If you have been out and about and you phone for a taxi, ask the driver to come and find you. Don’t offer your name – wait for the cabby to tell you who he is here to pick up. That way you can be sure he is from the company you called and not a bogus driver. If you do decide to take a taxi, don’t volunteer information about your trip, its duration or its purpose to your driver. It’s nobody’s business but your own. Remember, even in New York City 90% of Yellow Cab drivers are recently arrived immigrants. Have they all been through a Police check? To ensure your safety, ask your hotel’s concierge to recommend a driver or car service. (see further “Bogus Taxi” tips below).

Ideally your hotel room door should have a peephole, dead bolt and chain lock. And make sure it has no connecting door to another room.

Try not to stay in a hotel with ‘hard’ keys. Hotels with security cards are much safer as the cards are destroyed after use. ‘Hard’ keys have a habit of being duplicated and passed around.

Try to select a hotel known for taking extra measures to ensure the personal safety of its guests. If you cannot do this, remember most hotel room locks are not secure. Purchase a small, inexpensive door alarm and use it when travelling. (Most personal attack alarms can be easily converted to door alarms.) You may also want to purchase a rubber door jam. Again, they are inexpensive and will provide you with extra peace of mind.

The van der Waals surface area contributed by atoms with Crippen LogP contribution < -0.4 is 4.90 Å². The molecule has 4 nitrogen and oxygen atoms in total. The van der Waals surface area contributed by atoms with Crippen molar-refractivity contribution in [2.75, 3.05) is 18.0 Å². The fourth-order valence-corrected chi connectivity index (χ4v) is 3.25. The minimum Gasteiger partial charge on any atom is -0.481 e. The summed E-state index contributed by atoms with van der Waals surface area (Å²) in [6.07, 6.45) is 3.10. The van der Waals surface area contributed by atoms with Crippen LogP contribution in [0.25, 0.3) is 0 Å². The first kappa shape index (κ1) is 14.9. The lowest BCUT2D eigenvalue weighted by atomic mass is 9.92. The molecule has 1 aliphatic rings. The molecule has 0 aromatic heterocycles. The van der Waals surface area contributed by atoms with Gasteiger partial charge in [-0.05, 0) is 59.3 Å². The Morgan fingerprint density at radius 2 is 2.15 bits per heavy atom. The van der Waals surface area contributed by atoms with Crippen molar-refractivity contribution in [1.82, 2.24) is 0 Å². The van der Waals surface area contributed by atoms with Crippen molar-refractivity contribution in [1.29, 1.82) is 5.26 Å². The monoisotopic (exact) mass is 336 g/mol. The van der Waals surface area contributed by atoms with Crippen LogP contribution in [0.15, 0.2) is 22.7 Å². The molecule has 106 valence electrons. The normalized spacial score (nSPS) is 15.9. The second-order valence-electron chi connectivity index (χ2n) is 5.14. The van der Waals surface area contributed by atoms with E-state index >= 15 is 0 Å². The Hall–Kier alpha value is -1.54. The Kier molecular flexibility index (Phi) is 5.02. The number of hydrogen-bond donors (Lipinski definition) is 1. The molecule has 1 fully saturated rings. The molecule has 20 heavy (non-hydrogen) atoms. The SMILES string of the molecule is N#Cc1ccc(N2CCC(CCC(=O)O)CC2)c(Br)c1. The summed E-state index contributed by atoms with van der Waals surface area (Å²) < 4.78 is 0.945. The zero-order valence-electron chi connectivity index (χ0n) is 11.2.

Once in your room, check where the nearest fire exits are and physically open the fire doors to see where they lead to (if they are not alarmed). They could be blocked or locked or they may lead to a wall ladder – remember, it may be dark and smoky the next time you use it, so check it out and get your bearings.

Take a small torch with you on your trip. Having a torch will make it easier for you to find your way out if the power goes off in the event of an emergency.

Never let anyone who is unidentified into your room. Always confirm who they are through the peephole, if possible. Likewise, if you have to meet people on business, do not invite them to meet you in your room. Meet in a public location, such as the hotel lobby, restaurant or bar.

If you’re expecting take-out food or a package from outside the hotel, have it delivered to the front desk or concierge. Many hotel attacks happen from delivery men.

Ask to have a five-minute warning phone call before room service or other deliveries are sent to your room.

If travelling to a country with a high crime rate (statistics and information are available from the Foreign Office), buy plastic connectors that you can place on your luggage bags when leaving your room. It won’t prevent someone from opening your bags, but it will tell you if someone has opened them and taken something. It will also tell you if someone has opened them to place something in your bags – remember, some countries have a large degree of drug smuggling and single females are ideal targets to hide drugs in their bags.